After training, try 3-5 minutes of relaxed breathing to turn on your parasympathetic nervous system and get your body fast-tracked into recovery mode.
Recovery is the key untapped performance method. These days, nearly everyone serious about gym training and has got the training component down-pat, however, very few effectively tap into recovery methods.
If you’re not proactively chasing recovery as much as you train hard, you’re missing half of the performance puzzle!
Recovery and training go hand-in-hand because if you can recover faster, you can train harder and more frequently, meaning you can supercharge your results!
Recovery 101: An active process
We get results in training through a process of known as the General Adaptation Syndrome. Adaptation occurs through exposure to a greater than normal stressor coupled with sufficient time for recovery. In gym terms, think of the stress as hitting heavy personal records on lifts or doing more reps/sets than normal, followed by a couple of rest days to recover, and then returning to the gym stronger than previously.
You might think it’s just the muscles we are targeting for recovery, however that is only part of the picture.
Muscle action and growth are governed by our Central Nervous System (CNS). Within the CNS are two important divisions for training purposes: The parasympathetic and sympathetic nervous systems.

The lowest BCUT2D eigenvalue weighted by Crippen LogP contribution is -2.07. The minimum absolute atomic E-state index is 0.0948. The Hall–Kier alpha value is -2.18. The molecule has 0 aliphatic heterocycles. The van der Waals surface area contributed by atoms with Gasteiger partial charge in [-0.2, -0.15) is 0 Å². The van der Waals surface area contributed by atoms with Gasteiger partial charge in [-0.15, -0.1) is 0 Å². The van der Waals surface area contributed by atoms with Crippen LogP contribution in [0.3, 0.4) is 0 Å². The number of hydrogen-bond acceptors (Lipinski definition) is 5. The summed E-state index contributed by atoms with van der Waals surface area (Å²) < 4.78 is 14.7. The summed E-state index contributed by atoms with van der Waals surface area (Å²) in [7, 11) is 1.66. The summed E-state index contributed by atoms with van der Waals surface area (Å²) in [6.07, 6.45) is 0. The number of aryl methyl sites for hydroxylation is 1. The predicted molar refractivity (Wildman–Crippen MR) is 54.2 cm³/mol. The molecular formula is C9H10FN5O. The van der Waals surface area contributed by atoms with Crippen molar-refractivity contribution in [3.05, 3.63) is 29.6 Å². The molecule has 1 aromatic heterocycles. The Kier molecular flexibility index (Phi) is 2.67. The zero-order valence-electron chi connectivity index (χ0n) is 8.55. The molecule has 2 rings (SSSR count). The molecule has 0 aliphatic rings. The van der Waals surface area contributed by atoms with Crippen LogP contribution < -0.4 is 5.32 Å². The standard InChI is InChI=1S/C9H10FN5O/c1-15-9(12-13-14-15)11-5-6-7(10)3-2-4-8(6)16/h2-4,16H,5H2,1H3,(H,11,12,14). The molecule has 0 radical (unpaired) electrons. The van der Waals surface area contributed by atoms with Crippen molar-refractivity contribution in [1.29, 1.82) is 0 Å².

The parasympathetic nervous system is responsible for rest, recovery, and regeneration. Conversely, the sympathetic nervous system is responsible for ‘amping up’ the body to deal with stress – the more commonly known ‘flight or fight’ response. As training is a form of stress, it amps up the sympathetic nervous system.
Whilst this is great for in the gym performance, recovery will be impaired (slower) if the sympathetic nervous system is not ‘turned back down’ after training.
So, your ultimate goal for effective training and recovery is to turn on the sympathetic system with a hard training stimulus, then turn it off and jumpstart the body’s recovery by activating the parasympathic nervous system.
Take the time to relax and breathe after a heavy session.
How to activate the parasympathic nervous system for recovery
One of the best ways to switch on the parasympathetic nervous system post-workout is through relaxed deep breathing. Here’s what you do:
- At the end of your workout, find a quiet area of the gym or put your headphones in to listen to some relaxing music. I find instrumental music or bin-aural beats works really well.
- Lie down on your back and elevate your feet above your heart with your knees slightly bent (atop a bench is great).
- Elevate the arms overhead.
- Close your eyes and let your whole body relax.
- Commence relaxed breathing for 3-5 minutes. Aim for a controlled breathing tempo of inhaling for 4 seconds, holding at top for 4 seconds, exhaling for 4 seconds, and holding for 4 seconds (commonly known as box breathing). Whilst it’s great to hold a tempo, don’t worry if you can’t – the focus is more on slowly inhaling and exhaling and in the process, you will relax and chill.
Remember, your ultimate goal is to turn off the sympathetic nervous system switch before you leave the gym and get the recovery process kicked into gear. If you’ve only got 3-5 minutes to spare post-workout, some relaxed deep breathing is your best investment.
This recovery strategy works brilliantly in concert with quality post-workout supplementation, so try using it in concert with a high-quality Bulk Nutrients protein like Future Whey or Whey Protein Isolate.